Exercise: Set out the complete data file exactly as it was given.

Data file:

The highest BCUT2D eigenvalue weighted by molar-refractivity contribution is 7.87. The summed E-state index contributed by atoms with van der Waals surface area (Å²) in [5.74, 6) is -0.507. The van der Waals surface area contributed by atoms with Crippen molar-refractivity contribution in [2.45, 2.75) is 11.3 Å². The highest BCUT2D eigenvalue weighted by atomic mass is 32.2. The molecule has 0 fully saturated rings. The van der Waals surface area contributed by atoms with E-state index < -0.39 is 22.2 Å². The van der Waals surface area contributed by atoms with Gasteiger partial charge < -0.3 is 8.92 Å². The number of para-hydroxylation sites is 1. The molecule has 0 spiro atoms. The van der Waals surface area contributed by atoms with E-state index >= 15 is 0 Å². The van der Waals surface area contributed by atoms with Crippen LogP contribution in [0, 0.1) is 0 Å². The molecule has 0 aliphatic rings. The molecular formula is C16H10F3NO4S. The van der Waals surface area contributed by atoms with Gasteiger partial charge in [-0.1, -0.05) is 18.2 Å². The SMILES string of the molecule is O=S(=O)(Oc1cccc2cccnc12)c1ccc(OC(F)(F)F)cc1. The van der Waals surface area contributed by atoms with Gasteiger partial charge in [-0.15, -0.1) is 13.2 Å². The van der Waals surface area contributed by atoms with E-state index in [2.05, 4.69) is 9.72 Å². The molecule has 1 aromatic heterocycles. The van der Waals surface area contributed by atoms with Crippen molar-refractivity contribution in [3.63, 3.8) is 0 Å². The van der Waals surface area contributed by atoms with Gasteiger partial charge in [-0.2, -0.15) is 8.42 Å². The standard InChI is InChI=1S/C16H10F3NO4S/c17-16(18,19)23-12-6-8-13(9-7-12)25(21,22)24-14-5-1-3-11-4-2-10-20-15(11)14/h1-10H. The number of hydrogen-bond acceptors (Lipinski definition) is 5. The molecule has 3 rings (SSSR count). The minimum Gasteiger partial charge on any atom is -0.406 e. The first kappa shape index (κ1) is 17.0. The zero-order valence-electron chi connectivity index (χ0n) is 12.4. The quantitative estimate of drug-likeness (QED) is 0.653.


The highest BCUT2D eigenvalue weighted by molar-refractivity contribution is 7.87. The summed E-state index contributed by atoms with van der Waals surface area (Å²) in [5.74, 6) is -0.507. The van der Waals surface area contributed by atoms with Crippen molar-refractivity contribution in [2.45, 2.75) is 11.3 Å². The highest BCUT2D eigenvalue weighted by atomic mass is 32.2. The molecule has 0 fully saturated rings. The van der Waals surface area contributed by atoms with E-state index < -0.39 is 22.2 Å². The van der Waals surface area contributed by atoms with Gasteiger partial charge < -0.3 is 8.92 Å². The number of para-hydroxylation sites is 1. The molecule has 0 spiro atoms. The van der Waals surface area contributed by atoms with E-state index >= 15 is 0 Å². The van der Waals surface area contributed by atoms with Crippen LogP contribution in [0, 0.1) is 0 Å². The molecule has 0 aliphatic rings. The molecular formula is C16H10F3NO4S. The van der Waals surface area contributed by atoms with Gasteiger partial charge in [-0.1, -0.05) is 18.2 Å². The SMILES string of the molecule is O=S(=O)(Oc1cccc2cccnc12)c1ccc(OC(F)(F)F)cc1. The van der Waals surface area contributed by atoms with Gasteiger partial charge in [-0.15, -0.1) is 13.2 Å². The van der Waals surface area contributed by atoms with E-state index in [2.05, 4.69) is 9.72 Å². The molecule has 1 aromatic heterocycles. The van der Waals surface area contributed by atoms with Crippen molar-refractivity contribution in [3.63, 3.8) is 0 Å². The van der Waals surface area contributed by atoms with Gasteiger partial charge in [-0.2, -0.15) is 8.42 Å². The standard InChI is InChI=1S/C16H10F3NO4S/c17-16(18,19)23-12-6-8-13(9-7-12)25(21,22)24-14-5-1-3-11-4-2-10-20-15(11)14/h1-10H. The number of hydrogen-bond acceptors (Lipinski definition) is 5. The molecule has 3 rings (SSSR count). The minimum Gasteiger partial charge on any atom is -0.406 e. The first kappa shape index (κ1) is 17.0. The zero-order valence-electron chi connectivity index (χ0n) is 12.4. The quantitative estimate of drug-likeness (QED) is 0.653.